Douyin has stood out among China’s many short-video apps thanks to its vertical video format and automatic scrolling function, as well as its popular built-in special effects, which include a “beautifying” filter. One hedge fund investor told Caixin of a popular Douyin video blogger who shocked fans after posting an unfiltered video on Weibo.

“The face was larger by one size,” the investor said. “How could this have been the same person?”

By October, Douyin had amassed around 200 million active users, surpassing rival Kuaishou’s 130 million. But it’s unclear how long Douyin’s popularity will last. The app could see a drop in user numbers once its novelty fades, especially since it incorporates little social contact, a source working at a private equity fund with experience in the internet industry told Caixin. ByteDance has recently introduced other functions on Douyin, including online shopping, in a bid to address such concerns and increase user “stickiness.”

At the same time, ByteDance is hoping to expand into the longer-format video market through Xigua Video, which was launched under the name Toutiao Video in 2016. In October, Xigua Video released a list of the films it intended to offer audiences over the course of the next year, including nine original variety shows.

Alibaba alliance

Among China’s trio of internet giants ― Baidu, Alibaba and Tencent, popularly referred to as “BAT” — ByteDance does appear to have one ally in e-commerce pioneer Alibaba.

Yunfeng Capital, led by Alibaba founder Jack Ma, participated in ByteDance’s latest financing round. ByteDance is also in an advertising partnership with Alibaba that involves its short-video apps redirecting users to the Alibaba e-commerce platforms Taobao and Tmall.

But ByteDance isn’t content with merely redirecting shoppers. In September, it unveiled Zhidian, a bargain-hunting app with price points similar to those of fellow e-commerce upstart Pinduoduo, which listed on Nasdaq in July. Zhidian’s home page proudly highlights its policy of free delivery with a minimum purchase of just 9.90 yuan ($1.42).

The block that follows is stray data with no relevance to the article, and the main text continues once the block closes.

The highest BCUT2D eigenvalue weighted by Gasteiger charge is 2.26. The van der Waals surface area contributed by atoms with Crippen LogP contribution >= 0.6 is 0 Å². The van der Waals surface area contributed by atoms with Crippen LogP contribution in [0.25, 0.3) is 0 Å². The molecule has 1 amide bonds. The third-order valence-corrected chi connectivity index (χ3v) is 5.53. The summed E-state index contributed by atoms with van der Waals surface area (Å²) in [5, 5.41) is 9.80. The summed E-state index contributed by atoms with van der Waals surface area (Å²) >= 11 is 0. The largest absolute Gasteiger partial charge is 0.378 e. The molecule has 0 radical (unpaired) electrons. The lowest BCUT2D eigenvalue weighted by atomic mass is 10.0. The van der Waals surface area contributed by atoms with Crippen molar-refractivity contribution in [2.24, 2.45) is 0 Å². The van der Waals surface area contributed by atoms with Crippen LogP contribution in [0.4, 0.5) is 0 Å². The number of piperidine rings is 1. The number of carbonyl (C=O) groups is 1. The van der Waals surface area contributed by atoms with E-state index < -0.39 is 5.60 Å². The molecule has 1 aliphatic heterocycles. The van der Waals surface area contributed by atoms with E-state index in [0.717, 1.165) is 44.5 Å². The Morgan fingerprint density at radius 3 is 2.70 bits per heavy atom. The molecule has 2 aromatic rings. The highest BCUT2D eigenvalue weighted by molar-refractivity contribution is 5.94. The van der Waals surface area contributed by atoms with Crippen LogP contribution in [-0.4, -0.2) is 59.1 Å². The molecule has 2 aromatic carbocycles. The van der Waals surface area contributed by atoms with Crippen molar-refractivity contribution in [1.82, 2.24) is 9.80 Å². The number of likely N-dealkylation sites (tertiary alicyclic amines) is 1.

Douyin and Xigua Video have also begun offering users an opportunity to sell directly to viewers, for a fee. One popular user, Qiaofu9mei, sold 4 million kilograms (8.8 million pounds) of fruit through her short videos over the past year, earning 5 million yuan, an operations manager at Xigua Video told Caixin. But it remains to be seen whether ByteDance can replicate its online success in the world of e-commerce, which combines online infrastructure with offline supply chains.

Big in Japan

ByteDance’s ambitions extend beyond the Chinese market. It’s already a major player in Japan, where it recently sponsored a new TV drama starring popular actress Yui Aragaki, and has advertised on billboards in downtown Tokyo.

In the first quarter of 2018, Tik Tok (the international version of Douyin) had more than 10 million monthly users in Japan — nearly a tenth of the country’s population. The app’s download volume and user base growth in the country have doubled in the past six months, Masaki Nishida, deputy director of Tik Tok Japan, told Caixin.

Chinese internet companies rarely make such inroads in Japan, which has a reputation for being an insular tech market. Tik Tok is also expanding into Thailand and Vietnam, while ByteDance’s has a presence in North America and Europe.

Tik Tok and’s formats — short, vertical videos — fill a gap in the international market, a source at a venture capital firm told Caixin.

ByteDance is betting heavily on the international market for future growth. It has acquired North America-based apps and Flipagram. The company’s overseas products cover more than 40 countries and are offered in 75 languages, according to ByteDance.

The startup is focusing especially on countries with large populations, such as India. Toutiao invested in the Indian news platform Dailyhunt in 2016. It also launched its own application, Helo, which targets rural audiences by offering versions in a large number of local dialects.

With growth slowing for China’s mobile internet market, the country’s internet companies are increasingly looking abroad. But a larger market also means larger rivals, including Facebook. On Friday, Facebook launched Lasso, a short-video app similar to and Tik Tok.

Qian Tong and Takehiro Masutomo contributed to this report.

Contact reporter Teng Jing Xuan (